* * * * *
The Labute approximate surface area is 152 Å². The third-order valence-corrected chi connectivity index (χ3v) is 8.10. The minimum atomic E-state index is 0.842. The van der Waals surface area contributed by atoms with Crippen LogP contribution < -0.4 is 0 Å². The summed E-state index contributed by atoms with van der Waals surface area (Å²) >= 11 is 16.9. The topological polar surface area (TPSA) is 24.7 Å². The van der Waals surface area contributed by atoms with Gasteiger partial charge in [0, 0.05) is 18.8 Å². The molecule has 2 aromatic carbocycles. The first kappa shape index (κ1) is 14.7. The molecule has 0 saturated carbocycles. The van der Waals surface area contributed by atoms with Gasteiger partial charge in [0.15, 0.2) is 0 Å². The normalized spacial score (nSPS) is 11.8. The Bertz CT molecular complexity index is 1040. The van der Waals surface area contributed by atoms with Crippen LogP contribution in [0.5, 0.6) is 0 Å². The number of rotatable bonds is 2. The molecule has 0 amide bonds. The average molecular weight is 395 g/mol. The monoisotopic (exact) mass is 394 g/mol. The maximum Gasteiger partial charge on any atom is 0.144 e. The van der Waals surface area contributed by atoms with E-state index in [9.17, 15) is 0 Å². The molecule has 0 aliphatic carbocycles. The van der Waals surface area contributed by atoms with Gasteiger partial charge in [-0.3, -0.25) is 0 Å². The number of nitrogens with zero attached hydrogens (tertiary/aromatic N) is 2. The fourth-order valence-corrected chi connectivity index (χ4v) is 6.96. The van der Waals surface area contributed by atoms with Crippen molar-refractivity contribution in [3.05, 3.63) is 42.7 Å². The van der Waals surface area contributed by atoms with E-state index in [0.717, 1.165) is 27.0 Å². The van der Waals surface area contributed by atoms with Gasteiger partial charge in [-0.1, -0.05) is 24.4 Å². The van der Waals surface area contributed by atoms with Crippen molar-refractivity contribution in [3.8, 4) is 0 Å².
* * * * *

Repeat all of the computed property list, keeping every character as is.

The Labute approximate surface area is 152 Å². The third-order valence-corrected chi connectivity index (χ3v) is 8.10. The minimum atomic E-state index is 0.842. The van der Waals surface area contributed by atoms with Crippen LogP contribution < -0.4 is 0 Å². The summed E-state index contributed by atoms with van der Waals surface area (Å²) >= 11 is 16.9. The topological polar surface area (TPSA) is 24.7 Å². The van der Waals surface area contributed by atoms with Gasteiger partial charge in [0, 0.05) is 18.8 Å². The molecule has 2 aromatic carbocycles. The first kappa shape index (κ1) is 14.7. The molecule has 0 saturated carbocycles. The van der Waals surface area contributed by atoms with Gasteiger partial charge in [0.15, 0.2) is 0 Å². The normalized spacial score (nSPS) is 11.8. The Bertz CT molecular complexity index is 1040. The van der Waals surface area contributed by atoms with Crippen LogP contribution in [0.5, 0.6) is 0 Å². The number of rotatable bonds is 2. The molecule has 0 amide bonds. The average molecular weight is 395 g/mol. The monoisotopic (exact) mass is 394 g/mol. The maximum Gasteiger partial charge on any atom is 0.144 e. The van der Waals surface area contributed by atoms with E-state index in [9.17, 15) is 0 Å². The molecule has 0 aliphatic carbocycles. The van der Waals surface area contributed by atoms with Gasteiger partial charge in [-0.3, -0.25) is 0 Å². The number of nitrogens with zero attached hydrogens (tertiary/aromatic N) is 2. The fourth-order valence-corrected chi connectivity index (χ4v) is 6.96. The van der Waals surface area contributed by atoms with Crippen molar-refractivity contribution in [3.05, 3.63) is 42.7 Å². The van der Waals surface area contributed by atoms with E-state index in [0.717, 1.165) is 27.0 Å². The van der Waals surface area contributed by atoms with Gasteiger partial charge in [-0.1, -0.05) is 24.4 Å². The van der Waals surface area contributed by atoms with Crippen molar-refractivity contribution in [3.8, 4) is 0 Å².